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Positive Behaviour Strategies for People With Autism PowerPoint Presentation
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Positive Behaviour Strategies for People With Autism

Positive Behaviour Strategies for People With Autism

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Positive Behaviour Strategies for People With Autism

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  1. Positive Behaviour StrategiesforPeople With Autism Martin Hanbury Thursday 5th July 2007

  2. Aims • To consider whether there is an association between autism and challenging behaviour • To explore how the principles of behaviour support are conducive to developing positive outcomes for people with autism • To examine ways in which we might develop ourselves as carers and practitioners in order to support people with autism • To investigate strategies which will support the development of positive behaviour for people with autism

  3. Challenging Behaviour

  4. The world’s most annoying question is … Is it the autism or is he just being naughty?

  5. because … • it assumes a causal relationship between ASD and Challenging Behaviour • it separates the person from the condition • it disregards the fact that everyone is a product of everything that influences them • it has never been asked of Francis

  6. An Association ? • Not causal • Not determinist • Behaviour is plastic – it can be shaped, altered, changed

  7. Impact of Autism By focusing on the impact of ASD on an individual we can identify those features of the condition which are contributing to challenging behaviour and thereafter devise appropriate remedial or compensatory strategies which support the individual in developing alternative, positive behaviour

  8. Behaviour Support Why is behaviour support an effective and ethical means of supporting individuals with ASD ? The Three Ps

  9. 3 Ps • Person centred • Proactive • Positive

  10. Behaviour Support • Emphasis on enabling individuals to develop behaviour patterns which are positive and fulfilling • Focuses on developing an individual’s capacity to respond to challenges and obstacles they face • Enhances an individual’s repertoire of skills via proactive strategies

  11. The Behaviour Support Pyramid Positive Proactive Function

  12. Understanding Ourselves as Carers and Practitioners

  13. “Human behaviour never occurs in a vacuum” (LaVigna and Donnellan, 1986) “ ... a function of the context in which it occurs” (Hanbury 2007)

  14. Functional Analysis functional analysis is a means by which we can better understand the dynamic interaction between ourselves, the people we are supporting and the context-environment in which we are operating

  15. What is functional analysis “An assessment process for gathering information that can be used to build effective behavioral support plans.” (Mace, Lalli & Lalli 1991)

  16. You are the variable you can most immediately affect

  17. My Qualities • An audit • What qualities and characteristics can I offer the process of behaviour support? • What do I derive from these interactions?

  18. The ‘Behaviour’ • What is it about this behaviour which makes me want to change it? • Who am I changing it for? • What happens to me when I am around this behaviour?

  19. Self improvement • How can I best improve my practice with the individual I am supporting? • What features are in need of development? • How can I achieve this? • What do I need?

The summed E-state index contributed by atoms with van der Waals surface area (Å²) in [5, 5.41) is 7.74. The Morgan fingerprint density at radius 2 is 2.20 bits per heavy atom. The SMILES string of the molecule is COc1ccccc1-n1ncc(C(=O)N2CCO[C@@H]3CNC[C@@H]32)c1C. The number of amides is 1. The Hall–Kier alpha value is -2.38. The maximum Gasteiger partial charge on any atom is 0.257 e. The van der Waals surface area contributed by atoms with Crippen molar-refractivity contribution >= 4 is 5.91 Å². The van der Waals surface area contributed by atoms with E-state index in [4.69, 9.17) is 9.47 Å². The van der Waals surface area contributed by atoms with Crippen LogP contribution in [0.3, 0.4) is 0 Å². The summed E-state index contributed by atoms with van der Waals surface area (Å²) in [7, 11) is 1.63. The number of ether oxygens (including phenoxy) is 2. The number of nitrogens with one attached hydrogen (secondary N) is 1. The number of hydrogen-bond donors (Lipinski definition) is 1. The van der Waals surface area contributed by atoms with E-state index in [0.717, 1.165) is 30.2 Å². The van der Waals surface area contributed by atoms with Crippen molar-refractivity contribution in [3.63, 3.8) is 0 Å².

20. Positive Strategies

  21. Three tiers of strategy • Proactive – things we teach • Active – things we introduce to calm or distract • Reactive – planned interventions

  22. Timing is everything

  23. Process

  24. Intervention Points

  25. Optimal learning conditions

  26. Clearing space for learning to occur • Duality of being both a proactive strategy and promoting the conditions in which proactive strategies can thrive

  27. 3 ways • Medical intervention • Improved lifestyle options • Incident specific strategies

  28. Improved Lifestyle Options • Diet • Health • Leisure • Self-advocacy • Sensory support • Skills and knowledge

  29. Characteristics • Longer term • Not immediate • Benefits can be missed or overlooked • Profound and enduring change

  30. Improving Lifestyle Options – Evaluation Schedule

  31. Incident specific strategies • Avoidance • Calming techniques • Distraction • Options

  32. Characteristics • Shorter term • Immediate impact • May not be sustainable • Several concurrent strategies • Behavioural ‘First Aid’

  33. Integrating Strategies Developing systems for enabling strategies to operate concurrently Enabling a holistic view of a person Looking to the future but addressing the here and now

  34. The detail ? • Down to you … • You know your individual, your context • You’re full of ideas • Persevere

  35. It's not that I'm so smart, it's just that I stay with problems longer. Albert Einstein

  36. Summary • Proactive strategies enable an individual to learn alternative ways to meet their needs • Proactive strategies build on an individual’s capacity to learn and require optimum learning conditions • Identifying periods when an individual is calm is critical to the successful implementation of proactive strategies • Proactive strategies can be short term or long term • Improving a person’s lifestyle options will promote optimum learning conditions • Identifying techniques which enable an individual to remain calm increases the likelihood of implementing effective proactive strategies • Proactive strategies both promote optimum learning conditions and can be implemented during optimum learning periods. This virtuous cycle is the aim of positively supporting individuals with autism.

  37. It doesn’t matter how slowly you go as long as you do not stop Confucius